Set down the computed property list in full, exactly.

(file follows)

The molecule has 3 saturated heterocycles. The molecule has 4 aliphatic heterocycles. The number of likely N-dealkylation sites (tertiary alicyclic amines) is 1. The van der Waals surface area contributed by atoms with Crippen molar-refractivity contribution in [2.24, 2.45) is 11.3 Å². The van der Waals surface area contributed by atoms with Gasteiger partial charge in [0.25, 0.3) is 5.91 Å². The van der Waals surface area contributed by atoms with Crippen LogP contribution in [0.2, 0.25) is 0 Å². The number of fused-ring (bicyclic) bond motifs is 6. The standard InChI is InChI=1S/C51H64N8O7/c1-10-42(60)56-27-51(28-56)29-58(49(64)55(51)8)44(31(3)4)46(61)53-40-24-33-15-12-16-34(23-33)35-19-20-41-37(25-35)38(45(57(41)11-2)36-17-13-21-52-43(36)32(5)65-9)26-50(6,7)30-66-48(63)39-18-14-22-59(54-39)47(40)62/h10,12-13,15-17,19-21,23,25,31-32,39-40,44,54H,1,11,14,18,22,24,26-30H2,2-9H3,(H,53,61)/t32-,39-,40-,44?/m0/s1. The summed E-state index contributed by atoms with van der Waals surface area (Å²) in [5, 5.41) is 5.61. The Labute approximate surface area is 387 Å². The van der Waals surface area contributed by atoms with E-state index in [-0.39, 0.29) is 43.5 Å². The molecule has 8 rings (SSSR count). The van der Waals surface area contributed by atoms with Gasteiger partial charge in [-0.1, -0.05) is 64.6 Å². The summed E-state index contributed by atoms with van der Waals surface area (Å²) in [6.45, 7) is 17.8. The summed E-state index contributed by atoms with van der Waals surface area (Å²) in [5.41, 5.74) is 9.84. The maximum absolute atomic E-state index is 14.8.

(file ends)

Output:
The molecule has 3 saturated heterocycles. The molecule has 4 aliphatic heterocycles. The number of likely N-dealkylation sites (tertiary alicyclic amines) is 1. The van der Waals surface area contributed by atoms with Crippen molar-refractivity contribution in [2.24, 2.45) is 11.3 Å². The van der Waals surface area contributed by atoms with Gasteiger partial charge in [0.25, 0.3) is 5.91 Å². The van der Waals surface area contributed by atoms with Crippen LogP contribution in [0.2, 0.25) is 0 Å². The number of fused-ring (bicyclic) bond motifs is 6. The standard InChI is InChI=1S/C51H64N8O7/c1-10-42(60)56-27-51(28-56)29-58(49(64)55(51)8)44(31(3)4)46(61)53-40-24-33-15-12-16-34(23-33)35-19-20-41-37(25-35)38(45(57(41)11-2)36-17-13-21-52-43(36)32(5)65-9)26-50(6,7)30-66-48(63)39-18-14-22-59(54-39)47(40)62/h10,12-13,15-17,19-21,23,25,31-32,39-40,44,54H,1,11,14,18,22,24,26-30H2,2-9H3,(H,53,61)/t32-,39-,40-,44?/m0/s1. The summed E-state index contributed by atoms with van der Waals surface area (Å²) in [5, 5.41) is 5.61. The Labute approximate surface area is 387 Å². The van der Waals surface area contributed by atoms with E-state index in [-0.39, 0.29) is 43.5 Å². The molecule has 8 rings (SSSR count). The van der Waals surface area contributed by atoms with Gasteiger partial charge in [-0.1, -0.05) is 64.6 Å². The summed E-state index contributed by atoms with van der Waals surface area (Å²) in [6.45, 7) is 17.8. The summed E-state index contributed by atoms with van der Waals surface area (Å²) in [5.41, 5.74) is 9.84. The maximum absolute atomic E-state index is 14.8.